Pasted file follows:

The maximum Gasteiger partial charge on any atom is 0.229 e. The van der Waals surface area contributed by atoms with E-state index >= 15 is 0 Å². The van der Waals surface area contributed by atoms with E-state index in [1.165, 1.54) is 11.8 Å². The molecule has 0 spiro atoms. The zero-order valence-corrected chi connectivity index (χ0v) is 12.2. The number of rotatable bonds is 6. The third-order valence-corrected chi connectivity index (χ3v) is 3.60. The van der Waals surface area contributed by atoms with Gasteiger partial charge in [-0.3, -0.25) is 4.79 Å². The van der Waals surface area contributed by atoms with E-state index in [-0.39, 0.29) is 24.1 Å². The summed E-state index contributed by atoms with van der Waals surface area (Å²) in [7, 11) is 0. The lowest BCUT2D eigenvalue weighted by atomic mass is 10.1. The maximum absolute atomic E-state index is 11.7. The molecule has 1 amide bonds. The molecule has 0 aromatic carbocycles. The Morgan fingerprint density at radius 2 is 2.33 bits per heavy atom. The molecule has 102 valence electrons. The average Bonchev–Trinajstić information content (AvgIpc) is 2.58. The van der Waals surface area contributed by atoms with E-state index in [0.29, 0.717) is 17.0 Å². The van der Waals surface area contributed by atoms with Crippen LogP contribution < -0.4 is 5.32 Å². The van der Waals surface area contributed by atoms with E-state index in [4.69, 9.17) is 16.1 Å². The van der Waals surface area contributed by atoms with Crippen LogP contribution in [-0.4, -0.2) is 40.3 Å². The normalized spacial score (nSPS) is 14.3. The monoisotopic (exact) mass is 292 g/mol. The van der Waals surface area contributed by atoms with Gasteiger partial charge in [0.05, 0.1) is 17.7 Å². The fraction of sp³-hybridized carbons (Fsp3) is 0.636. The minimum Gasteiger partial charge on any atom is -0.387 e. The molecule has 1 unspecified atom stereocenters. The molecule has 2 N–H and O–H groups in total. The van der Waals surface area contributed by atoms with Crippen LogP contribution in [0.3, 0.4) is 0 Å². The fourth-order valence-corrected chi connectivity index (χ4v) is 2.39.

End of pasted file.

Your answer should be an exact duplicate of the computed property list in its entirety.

The maximum Gasteiger partial charge on any atom is 0.229 e. The van der Waals surface area contributed by atoms with E-state index >= 15 is 0 Å². The van der Waals surface area contributed by atoms with E-state index in [1.165, 1.54) is 11.8 Å². The molecule has 0 spiro atoms. The zero-order valence-corrected chi connectivity index (χ0v) is 12.2. The number of rotatable bonds is 6. The third-order valence-corrected chi connectivity index (χ3v) is 3.60. The van der Waals surface area contributed by atoms with Gasteiger partial charge in [-0.3, -0.25) is 4.79 Å². The van der Waals surface area contributed by atoms with E-state index in [-0.39, 0.29) is 24.1 Å². The summed E-state index contributed by atoms with van der Waals surface area (Å²) in [7, 11) is 0. The lowest BCUT2D eigenvalue weighted by atomic mass is 10.1. The maximum absolute atomic E-state index is 11.7. The molecule has 1 amide bonds. The molecule has 0 aromatic carbocycles. The Morgan fingerprint density at radius 2 is 2.33 bits per heavy atom. The molecule has 102 valence electrons. The average Bonchev–Trinajstić information content (AvgIpc) is 2.58. The van der Waals surface area contributed by atoms with E-state index in [0.29, 0.717) is 17.0 Å². The van der Waals surface area contributed by atoms with Crippen LogP contribution < -0.4 is 5.32 Å². The van der Waals surface area contributed by atoms with E-state index in [4.69, 9.17) is 16.1 Å². The van der Waals surface area contributed by atoms with Crippen LogP contribution in [-0.4, -0.2) is 40.3 Å². The normalized spacial score (nSPS) is 14.3. The monoisotopic (exact) mass is 292 g/mol. The van der Waals surface area contributed by atoms with Gasteiger partial charge in [0.05, 0.1) is 17.7 Å². The fraction of sp³-hybridized carbons (Fsp3) is 0.636. The minimum Gasteiger partial charge on any atom is -0.387 e. The molecule has 1 unspecified atom stereocenters. The molecule has 2 N–H and O–H groups in total. The van der Waals surface area contributed by atoms with Crippen LogP contribution in [0.3, 0.4) is 0 Å². The fourth-order valence-corrected chi connectivity index (χ4v) is 2.39.